If you want to append a file instead of constantly making a new one/deleting the old one's content, use double
> marks. A single
> mark will overwrite all the file's content.
^This will open file.txt if it already exists and overwrite the data, or create a new file and fill it with your output
Append file from its end-point
^This will append file.txt from its current end of file if it already exists, or create a new file and fill it with your output.
Update #1 (advanced):
My batch-fu has improved over time, so here's some minor updates.
If you want to differentiate between error output and normal output for a program that correctly uses Standard streams,
STDERR, you can do this with minor changes to the syntax. I'll just use
> for overwriting for these examples, but they work perfectly fine with
>> for append, in regards to file-piping output re-direction.
1 before the
> is the flag for STDOUT. If you need to actually output the number one or two before the re-direction symbols, this can lead to strange, unintuitive errors if you don't know about this mechanism. That's especially relevant when outputting a single result number into a file.
2 before the re-direction symbols is for STDERR.
Now that you know that you have more than one stream available, this is a good time to show the benefits of outputting to
nul. Now, outputting to
nul works the same way conceptually as outputting to a file. You don't see the content in your console. Instead of it going to file or your console output, it goes into the void.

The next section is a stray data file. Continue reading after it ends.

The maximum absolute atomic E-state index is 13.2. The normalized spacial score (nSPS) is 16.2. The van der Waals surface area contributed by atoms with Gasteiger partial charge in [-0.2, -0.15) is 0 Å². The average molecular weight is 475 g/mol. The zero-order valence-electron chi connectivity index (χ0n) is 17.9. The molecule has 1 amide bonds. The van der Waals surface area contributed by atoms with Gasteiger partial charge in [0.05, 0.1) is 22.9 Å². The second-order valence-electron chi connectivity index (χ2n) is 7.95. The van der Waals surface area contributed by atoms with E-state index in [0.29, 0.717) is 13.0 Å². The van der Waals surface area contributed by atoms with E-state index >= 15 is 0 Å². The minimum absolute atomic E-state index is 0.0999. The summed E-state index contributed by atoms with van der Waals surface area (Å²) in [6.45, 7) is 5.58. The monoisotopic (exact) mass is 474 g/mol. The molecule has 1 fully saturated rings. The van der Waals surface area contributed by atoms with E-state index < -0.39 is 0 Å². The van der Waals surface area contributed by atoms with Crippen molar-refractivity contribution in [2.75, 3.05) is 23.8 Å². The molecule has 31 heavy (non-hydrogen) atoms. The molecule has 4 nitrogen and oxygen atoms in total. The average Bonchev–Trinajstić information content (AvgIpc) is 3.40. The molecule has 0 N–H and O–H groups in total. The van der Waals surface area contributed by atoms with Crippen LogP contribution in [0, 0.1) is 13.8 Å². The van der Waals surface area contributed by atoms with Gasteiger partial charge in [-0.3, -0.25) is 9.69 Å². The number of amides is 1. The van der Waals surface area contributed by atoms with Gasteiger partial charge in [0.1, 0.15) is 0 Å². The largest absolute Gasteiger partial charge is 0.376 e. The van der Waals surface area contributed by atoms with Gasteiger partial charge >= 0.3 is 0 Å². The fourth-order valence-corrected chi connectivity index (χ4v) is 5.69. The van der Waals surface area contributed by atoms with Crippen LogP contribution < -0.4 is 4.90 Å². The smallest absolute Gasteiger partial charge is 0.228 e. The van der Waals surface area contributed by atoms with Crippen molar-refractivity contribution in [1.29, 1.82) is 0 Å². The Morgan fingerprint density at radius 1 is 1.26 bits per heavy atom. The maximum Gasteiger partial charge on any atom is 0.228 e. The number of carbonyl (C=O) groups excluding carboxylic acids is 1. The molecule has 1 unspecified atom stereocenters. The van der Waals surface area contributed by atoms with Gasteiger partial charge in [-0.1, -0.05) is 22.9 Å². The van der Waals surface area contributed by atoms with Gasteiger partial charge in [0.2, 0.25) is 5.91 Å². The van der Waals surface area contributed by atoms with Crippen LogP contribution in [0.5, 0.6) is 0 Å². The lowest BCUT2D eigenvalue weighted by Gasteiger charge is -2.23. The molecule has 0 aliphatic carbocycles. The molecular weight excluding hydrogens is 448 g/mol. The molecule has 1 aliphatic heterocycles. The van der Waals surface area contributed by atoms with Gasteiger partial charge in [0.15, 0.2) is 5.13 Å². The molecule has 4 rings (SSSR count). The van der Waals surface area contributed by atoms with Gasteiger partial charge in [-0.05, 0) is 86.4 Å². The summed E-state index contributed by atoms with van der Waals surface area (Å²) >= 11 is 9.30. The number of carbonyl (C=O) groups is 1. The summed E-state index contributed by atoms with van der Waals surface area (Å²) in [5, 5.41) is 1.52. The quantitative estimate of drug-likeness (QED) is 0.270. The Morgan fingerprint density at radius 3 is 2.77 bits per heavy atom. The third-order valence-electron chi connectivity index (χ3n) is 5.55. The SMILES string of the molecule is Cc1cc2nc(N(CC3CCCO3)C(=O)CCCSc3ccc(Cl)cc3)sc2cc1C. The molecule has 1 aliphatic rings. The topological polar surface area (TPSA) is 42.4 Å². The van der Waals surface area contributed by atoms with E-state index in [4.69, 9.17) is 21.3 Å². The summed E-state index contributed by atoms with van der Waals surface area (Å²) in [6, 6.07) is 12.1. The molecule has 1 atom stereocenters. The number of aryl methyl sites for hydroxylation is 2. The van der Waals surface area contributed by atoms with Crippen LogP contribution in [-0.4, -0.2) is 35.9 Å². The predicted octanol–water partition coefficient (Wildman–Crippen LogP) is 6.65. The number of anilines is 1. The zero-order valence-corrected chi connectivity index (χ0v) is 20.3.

STDERR to file and suppress STDOUT
MyCommand.exe 1>nul 2>errors.txt
STDERR to file to only log errors. Will keep STDOUT in console
STDOUT to file and suppress STDERR
MyCommand.exe 1>file.txt 2>nul
STDOUT only to file. Will keep STDERR in console
STDOUT to one file and STDERR to another file
MyCommand.exe 1>stdout.txt 2>errors.txt
The only caveat I have here is that it can create a 0-byte file for an unused stream if one of the streams never gets used. Basically, if no errors occurred, you might end up with a 0-byte errors.txt file.
I started noticing weird behavior when writing console apps that wrote directly to
STDERR, and realized that if I wanted my error output to go to the same file when using basic piping, I either had to combine streams
2 or just use
STDOUT. The problem with that problem is I didn't know about the correct way to combine streams, which is this:
%command% > outputfile 2>&1
Therefore, if you want all STDOUT and STDERR piped into the same stream, make sure to use that like so:
MyCommand.exe > file.txt 2>&1
The redirector actually defaults to
1>>, even if you don't explicitly use
1 in front of it if you don't use a number in front of it, and the
2>&1 combines the streams.
Copying a CMD or Powershell session's command output
If all you want is the command output from a CMD or Powershell session that you just finished up, or any other shell for that matter you can usually just select that console from that session, CTRL + A to select all content, then CTRL + C to copy the content. Then you can do whatever you like with the copied content while it's in your clipboard.